Whenever I meet with natural beauty / I know
once again human life today / must and will be /
changed. —Nazim Hikmet
Crossing Queensborough Bridge, I dream
your gallery: Gaea, Arete, Aphrodite—
portraits of goddesses propped against rails.
With blazing frankincense grains, you singe
features into olive-wood slabs.
The cinnamon shading
of their faces is the cinnamon eclipse
of your eyes. You tell me
the Turks of Central Asia fed the tongues
of larks to children too timid
to speak. Those children then spoke in poems.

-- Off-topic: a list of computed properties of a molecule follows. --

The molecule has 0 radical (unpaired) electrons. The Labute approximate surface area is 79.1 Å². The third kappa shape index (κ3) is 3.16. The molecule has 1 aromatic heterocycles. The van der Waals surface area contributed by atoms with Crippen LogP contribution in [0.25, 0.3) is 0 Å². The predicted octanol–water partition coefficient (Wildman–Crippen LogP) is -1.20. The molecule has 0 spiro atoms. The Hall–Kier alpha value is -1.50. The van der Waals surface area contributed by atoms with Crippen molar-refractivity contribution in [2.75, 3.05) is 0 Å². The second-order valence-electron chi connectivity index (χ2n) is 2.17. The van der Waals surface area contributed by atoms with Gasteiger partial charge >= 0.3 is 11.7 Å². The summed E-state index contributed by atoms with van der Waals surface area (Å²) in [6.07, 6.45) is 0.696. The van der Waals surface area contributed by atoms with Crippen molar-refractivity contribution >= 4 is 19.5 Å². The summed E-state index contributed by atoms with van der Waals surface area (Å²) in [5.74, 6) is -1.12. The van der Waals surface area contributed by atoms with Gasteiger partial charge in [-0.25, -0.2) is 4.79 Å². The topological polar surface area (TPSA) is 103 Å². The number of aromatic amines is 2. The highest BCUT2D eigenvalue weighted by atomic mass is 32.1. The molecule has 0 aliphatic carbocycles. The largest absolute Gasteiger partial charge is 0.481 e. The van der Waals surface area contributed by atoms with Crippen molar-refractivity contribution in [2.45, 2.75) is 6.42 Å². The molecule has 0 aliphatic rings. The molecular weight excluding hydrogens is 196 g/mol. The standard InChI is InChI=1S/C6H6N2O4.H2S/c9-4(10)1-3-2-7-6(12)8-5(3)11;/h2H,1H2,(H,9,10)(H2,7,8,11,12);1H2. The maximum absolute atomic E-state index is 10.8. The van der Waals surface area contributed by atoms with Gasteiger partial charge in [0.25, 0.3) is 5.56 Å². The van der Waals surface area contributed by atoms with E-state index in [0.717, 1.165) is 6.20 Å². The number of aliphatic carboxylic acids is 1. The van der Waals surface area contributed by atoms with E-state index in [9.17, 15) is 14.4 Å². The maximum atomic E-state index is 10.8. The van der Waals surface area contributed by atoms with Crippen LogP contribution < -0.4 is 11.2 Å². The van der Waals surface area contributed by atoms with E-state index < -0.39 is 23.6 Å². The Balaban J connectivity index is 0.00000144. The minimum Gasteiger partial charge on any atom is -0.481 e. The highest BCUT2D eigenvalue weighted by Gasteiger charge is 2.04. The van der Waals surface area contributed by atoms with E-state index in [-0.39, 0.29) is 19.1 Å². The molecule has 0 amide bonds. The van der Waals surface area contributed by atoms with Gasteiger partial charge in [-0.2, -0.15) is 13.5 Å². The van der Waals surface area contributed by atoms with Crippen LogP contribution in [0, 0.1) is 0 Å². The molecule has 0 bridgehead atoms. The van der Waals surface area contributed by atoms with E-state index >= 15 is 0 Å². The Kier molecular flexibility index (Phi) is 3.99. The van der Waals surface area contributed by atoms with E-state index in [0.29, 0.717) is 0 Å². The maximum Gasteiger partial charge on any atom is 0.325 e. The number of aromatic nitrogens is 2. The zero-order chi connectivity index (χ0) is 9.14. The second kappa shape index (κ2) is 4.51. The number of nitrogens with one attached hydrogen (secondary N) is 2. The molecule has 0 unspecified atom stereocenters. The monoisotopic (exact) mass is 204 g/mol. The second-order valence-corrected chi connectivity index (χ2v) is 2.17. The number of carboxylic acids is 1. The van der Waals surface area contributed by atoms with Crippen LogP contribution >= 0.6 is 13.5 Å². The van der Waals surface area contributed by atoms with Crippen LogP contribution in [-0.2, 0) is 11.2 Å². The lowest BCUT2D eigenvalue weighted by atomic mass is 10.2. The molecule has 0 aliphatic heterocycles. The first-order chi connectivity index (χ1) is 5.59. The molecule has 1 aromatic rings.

I recite Human Landscapes from My Country,
adding how I admire Hikmet &
how all poets are exiles. You declaim
“Penelope’s Despair,” by Ritsos, shadows
of wings tangling with her tapestry’s
red & green threads, her loom
a cage she willingly reenters each night.
I say the world is text & we read it.
The world is history & we bleed it.
I say, I’m unable to love. Love me.
We stand above the bridge, peering down,
the East River rippling below us—
hair of a deity about to breathe.